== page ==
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Castro: The Rhetoric Remains Constant


If nothing else, Fidel Castro is a survivor. At 67 his cheeks are ruddy, his humor intact, and his eye for a pretty face as keen as ever. When the architect of the Cuban Revolution begins to talk, it is clear his rhetoric is caught in a time warp.

"Capitalism has nothing to offer. It has no future. Capitalism has brought about colonialism and slavery but never equality or social justice. It has polluted the environment and destroyed almost all the oil on our planet. It has no answer to hunger and poverty."

"The Cuban revolution has been the most humane in history in terms of what it has done to improve the dignity of man, for race relations and for children. We cannot yield our socialist goals even though by necessity we must now use capitalist means to save the revolution. . . . We must study the Chinese and Vietnamese experience and find new ways to build socialism."

Vintage Castro is difficult to swallow especially when it is served well after midnight to a group of tired American visitors.

He drones on: "Our revolution was not copied from any other. We have not followed the Soviet Union's revolution. If we had done so, we would not have been successful. Ours was an autonomous revolution; we are our own creation."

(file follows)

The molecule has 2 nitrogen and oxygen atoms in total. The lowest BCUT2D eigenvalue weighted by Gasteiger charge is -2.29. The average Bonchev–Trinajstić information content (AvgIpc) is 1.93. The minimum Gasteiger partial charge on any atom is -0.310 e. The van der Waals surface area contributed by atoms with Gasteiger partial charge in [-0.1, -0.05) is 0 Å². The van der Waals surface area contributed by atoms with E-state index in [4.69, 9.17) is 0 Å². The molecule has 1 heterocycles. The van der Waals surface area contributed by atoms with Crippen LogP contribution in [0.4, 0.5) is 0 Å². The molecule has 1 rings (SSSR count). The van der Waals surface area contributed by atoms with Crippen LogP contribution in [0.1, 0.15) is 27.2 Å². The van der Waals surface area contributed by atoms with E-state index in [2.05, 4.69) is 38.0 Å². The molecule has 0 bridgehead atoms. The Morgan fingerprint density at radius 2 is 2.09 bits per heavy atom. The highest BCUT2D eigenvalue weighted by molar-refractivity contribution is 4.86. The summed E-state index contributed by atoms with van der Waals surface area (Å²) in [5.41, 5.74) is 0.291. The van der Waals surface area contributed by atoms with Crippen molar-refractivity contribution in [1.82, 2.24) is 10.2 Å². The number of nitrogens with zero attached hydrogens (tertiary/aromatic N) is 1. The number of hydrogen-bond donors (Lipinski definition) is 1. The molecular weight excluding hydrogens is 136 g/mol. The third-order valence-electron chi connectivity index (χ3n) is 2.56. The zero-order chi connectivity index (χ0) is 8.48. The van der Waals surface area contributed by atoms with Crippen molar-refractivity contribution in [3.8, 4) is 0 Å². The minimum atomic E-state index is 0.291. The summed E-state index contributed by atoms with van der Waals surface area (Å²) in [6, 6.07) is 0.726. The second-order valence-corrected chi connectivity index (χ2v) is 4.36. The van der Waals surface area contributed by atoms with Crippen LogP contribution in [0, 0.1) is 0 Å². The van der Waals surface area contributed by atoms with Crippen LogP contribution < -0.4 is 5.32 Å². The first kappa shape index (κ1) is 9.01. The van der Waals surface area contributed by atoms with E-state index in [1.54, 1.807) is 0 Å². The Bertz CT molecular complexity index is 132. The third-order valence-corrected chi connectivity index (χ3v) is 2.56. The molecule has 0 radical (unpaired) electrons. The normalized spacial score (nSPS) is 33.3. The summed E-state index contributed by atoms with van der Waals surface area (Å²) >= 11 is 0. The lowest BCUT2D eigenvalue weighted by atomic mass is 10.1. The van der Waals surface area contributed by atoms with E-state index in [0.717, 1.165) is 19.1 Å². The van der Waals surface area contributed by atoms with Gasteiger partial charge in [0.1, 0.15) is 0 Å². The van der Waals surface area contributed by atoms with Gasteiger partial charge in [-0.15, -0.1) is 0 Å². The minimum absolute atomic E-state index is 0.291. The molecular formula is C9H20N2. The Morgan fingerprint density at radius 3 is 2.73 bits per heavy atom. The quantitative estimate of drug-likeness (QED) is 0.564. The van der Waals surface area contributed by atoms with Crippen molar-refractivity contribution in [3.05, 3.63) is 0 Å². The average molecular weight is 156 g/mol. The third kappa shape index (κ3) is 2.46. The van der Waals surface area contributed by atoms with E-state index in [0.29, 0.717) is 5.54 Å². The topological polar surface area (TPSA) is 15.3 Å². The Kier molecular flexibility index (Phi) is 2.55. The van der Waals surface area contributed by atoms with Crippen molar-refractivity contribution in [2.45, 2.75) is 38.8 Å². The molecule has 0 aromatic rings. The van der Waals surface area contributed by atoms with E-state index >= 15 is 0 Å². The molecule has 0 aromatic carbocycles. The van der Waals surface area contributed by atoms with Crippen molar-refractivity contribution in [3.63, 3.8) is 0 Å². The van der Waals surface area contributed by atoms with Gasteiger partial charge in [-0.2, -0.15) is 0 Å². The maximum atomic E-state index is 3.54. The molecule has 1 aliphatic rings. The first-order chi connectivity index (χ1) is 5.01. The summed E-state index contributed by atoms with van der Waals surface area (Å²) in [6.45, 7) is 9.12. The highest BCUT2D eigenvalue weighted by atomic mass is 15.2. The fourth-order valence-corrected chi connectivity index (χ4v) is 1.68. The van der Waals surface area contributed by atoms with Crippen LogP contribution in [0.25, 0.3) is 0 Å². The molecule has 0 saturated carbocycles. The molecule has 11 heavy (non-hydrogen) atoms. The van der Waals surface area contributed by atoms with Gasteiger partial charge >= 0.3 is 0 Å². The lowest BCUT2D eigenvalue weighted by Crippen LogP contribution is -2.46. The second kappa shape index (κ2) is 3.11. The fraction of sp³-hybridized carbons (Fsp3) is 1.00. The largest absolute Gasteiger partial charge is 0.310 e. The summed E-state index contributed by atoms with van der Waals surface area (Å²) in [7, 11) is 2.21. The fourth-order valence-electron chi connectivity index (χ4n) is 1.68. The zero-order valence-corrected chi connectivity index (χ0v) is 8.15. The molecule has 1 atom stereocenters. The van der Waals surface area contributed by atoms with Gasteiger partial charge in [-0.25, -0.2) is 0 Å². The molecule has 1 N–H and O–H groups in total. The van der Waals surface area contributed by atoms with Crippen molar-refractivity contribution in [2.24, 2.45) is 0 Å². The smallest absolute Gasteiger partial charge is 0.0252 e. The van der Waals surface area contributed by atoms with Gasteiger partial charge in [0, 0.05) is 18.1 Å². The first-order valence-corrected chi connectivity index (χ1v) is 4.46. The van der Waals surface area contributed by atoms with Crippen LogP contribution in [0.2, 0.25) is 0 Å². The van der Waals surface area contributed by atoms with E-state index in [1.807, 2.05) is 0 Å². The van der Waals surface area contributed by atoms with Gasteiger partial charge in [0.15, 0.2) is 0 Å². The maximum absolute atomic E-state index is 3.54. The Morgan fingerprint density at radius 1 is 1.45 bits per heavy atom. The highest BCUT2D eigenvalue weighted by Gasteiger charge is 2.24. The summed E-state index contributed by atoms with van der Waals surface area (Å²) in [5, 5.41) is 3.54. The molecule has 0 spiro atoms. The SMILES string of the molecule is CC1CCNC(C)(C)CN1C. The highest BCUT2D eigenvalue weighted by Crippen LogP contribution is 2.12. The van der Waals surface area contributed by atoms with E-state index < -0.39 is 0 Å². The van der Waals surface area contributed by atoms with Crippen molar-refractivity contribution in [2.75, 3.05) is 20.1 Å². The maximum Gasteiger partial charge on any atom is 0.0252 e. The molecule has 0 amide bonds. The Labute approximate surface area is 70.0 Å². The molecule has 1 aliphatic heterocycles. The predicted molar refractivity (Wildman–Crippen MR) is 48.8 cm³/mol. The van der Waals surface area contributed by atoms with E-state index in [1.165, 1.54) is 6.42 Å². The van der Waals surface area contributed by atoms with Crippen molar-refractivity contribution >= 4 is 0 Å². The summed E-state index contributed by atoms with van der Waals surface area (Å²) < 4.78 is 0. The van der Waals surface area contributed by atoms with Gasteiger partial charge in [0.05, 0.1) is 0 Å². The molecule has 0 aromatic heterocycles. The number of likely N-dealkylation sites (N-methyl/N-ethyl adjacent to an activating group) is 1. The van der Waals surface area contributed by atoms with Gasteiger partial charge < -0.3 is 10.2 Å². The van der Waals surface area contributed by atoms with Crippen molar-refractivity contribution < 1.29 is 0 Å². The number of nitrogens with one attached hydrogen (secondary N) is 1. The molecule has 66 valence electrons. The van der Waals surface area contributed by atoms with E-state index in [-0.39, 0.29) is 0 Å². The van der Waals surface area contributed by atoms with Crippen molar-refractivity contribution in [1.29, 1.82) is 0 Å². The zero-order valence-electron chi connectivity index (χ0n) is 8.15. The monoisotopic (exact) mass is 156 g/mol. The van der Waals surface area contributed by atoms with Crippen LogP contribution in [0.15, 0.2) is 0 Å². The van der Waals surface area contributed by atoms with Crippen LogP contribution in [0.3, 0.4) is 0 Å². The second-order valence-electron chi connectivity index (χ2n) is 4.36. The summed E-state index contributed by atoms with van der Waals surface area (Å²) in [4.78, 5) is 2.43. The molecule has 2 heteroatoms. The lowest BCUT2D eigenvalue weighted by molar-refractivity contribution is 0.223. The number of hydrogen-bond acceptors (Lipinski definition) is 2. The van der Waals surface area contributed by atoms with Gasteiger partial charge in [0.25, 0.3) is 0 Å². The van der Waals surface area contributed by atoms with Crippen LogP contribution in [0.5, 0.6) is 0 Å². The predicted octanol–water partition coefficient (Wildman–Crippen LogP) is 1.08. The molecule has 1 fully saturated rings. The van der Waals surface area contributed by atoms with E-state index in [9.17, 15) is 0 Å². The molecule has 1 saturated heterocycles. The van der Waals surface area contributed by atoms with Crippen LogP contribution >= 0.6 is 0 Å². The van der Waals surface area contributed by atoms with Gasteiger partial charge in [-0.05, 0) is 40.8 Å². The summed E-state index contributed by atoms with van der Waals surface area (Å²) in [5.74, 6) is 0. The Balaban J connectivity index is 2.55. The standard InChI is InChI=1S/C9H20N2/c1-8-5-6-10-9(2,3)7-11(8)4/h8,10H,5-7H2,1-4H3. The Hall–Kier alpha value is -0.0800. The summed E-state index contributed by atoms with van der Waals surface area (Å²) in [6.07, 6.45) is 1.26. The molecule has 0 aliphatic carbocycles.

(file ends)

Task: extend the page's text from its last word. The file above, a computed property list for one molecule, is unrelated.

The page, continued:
But one wonders how at this point the Cuban leader would define success. As the world knows, the collapse of Communism in 1989 has had a devastating effect on the economic health of his country. Cuba is in a state of crisis. Five years ago, imports from the Soviet Empire totaled $8 billion, and 85 percent of Cuba's trade was with the East Bloc; today imports barely total $1.7 billion, and trade figures are less than 35 percent.

With the Soviet Union providing the fuel and a ready market for the sugar crop, Castro & Co. built an oil-burning economy which is now limping along at less than 50 percent capacity and may shut down altogether as fuel shortages become even more acute.

"Our Achilles heel is energy," Mr. Castro told us. "We have no coal, oil or hydro-energy. So we now have a marriage of convenience with various companies to search for oil. We are also expanding the tourist industry in partnership with foreign investors. This is not something we want to do [the official line has always been that tourism corrupts], nor do our people want to return to capitalism, but foreigners have the expertise to exploit this market." And raising his hands in a gesture of helplessness he added: "We are like the mouse trying not to be eaten by the cat."